disease are too complex to target individual targets in isolation.
To address this, we are developing a statistical approach to causal
network modelling. This
incorporates probabilistic modelling of the network can be used to capture
topological complexity and quantify uncertainty, in contrast to shortest paths
algorithm. Further, we can evaluate
upstream regulation events that involve multiple genes, instead of evaluating single-gene
hypotheses separately.
Hossein Farid Ghassem Nia
Bayesian decision making in computer vision with
an approach to industrial automation
Computer vision is becoming the main stream in automation and quality
control industry. In some applications, it is critical to make correct decision
based on the uncertain data from vision systems and draw a conclusion based on analysis
of data and predefined models. In this presentation, we introduce the application
of Bayesian theory in a novel computer vision system in automation industry. In
our research, we used Bayesian theory in image processing and signal analysis
to find region of interest. We also show that how we developed our theory to
analyse mass spectrometry data of melanoma patients. In addition, we are aiming
to demonstrate some on-going challenges in this project regarding minimizing
error in decision making.
Gian
Marco Palamara
Statistical inference for temperature dependent
logistic time series
Methods of parameter estimation are fundamental tools to assess the predictive
power of theoretical models of population dynamics. The use of simple models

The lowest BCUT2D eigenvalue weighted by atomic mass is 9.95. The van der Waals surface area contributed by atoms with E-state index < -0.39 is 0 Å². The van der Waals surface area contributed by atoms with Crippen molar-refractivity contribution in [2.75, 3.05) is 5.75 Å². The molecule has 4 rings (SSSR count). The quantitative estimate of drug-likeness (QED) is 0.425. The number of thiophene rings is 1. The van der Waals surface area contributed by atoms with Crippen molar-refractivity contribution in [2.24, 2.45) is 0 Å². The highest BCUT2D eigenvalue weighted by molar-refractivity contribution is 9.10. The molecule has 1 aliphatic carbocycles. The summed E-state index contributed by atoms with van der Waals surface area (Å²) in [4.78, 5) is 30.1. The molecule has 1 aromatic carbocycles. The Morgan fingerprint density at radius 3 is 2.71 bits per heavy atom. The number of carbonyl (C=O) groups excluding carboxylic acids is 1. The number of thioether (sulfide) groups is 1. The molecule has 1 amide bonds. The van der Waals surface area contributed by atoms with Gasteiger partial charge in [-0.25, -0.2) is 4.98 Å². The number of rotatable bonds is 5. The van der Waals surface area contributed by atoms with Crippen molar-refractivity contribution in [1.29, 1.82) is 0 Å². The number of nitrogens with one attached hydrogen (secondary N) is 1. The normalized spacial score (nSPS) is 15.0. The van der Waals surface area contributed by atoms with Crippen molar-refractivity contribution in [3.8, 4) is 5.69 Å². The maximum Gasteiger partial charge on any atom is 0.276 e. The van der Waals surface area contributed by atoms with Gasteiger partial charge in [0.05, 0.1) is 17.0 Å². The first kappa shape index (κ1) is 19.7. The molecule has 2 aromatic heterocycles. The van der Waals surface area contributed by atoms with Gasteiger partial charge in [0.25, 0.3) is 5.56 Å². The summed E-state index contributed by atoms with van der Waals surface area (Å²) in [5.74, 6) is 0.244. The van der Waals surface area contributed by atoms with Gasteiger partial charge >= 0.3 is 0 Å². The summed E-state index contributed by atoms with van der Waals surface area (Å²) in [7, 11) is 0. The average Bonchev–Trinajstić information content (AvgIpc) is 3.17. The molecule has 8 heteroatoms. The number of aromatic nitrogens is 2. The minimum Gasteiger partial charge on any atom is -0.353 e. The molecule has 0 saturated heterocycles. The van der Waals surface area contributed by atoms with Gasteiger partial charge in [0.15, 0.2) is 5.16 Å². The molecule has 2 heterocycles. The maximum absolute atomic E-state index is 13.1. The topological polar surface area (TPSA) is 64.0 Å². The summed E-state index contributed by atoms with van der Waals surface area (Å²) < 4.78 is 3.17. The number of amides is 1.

like the logistic growth and the ability to infer parameters from time series
data is emerging as a key problem in population ecology. We simulate stochastic
logistic time series from different birth and death processes using the
classical Gillespie algorithm. Logistic growth is the building block of more
complex population models and can be used to test different methods of
parameter estimation. We are able to simulate temperature dependence of the
parameters of the logistic growth (namely growth rate and carrying capacity)
for different birth and death processes. We apply to those simulated time
series data different observation processes based on discrete time sampling of
a typical experiment and on the spatial homogeneity of a population. We then
construct different likelihood functions in order to fit simulated data to
different models.
We find that there is a constant bias in fitting deterministic models to
stochastic data. This bias is based upon the choice of the correct parameterisation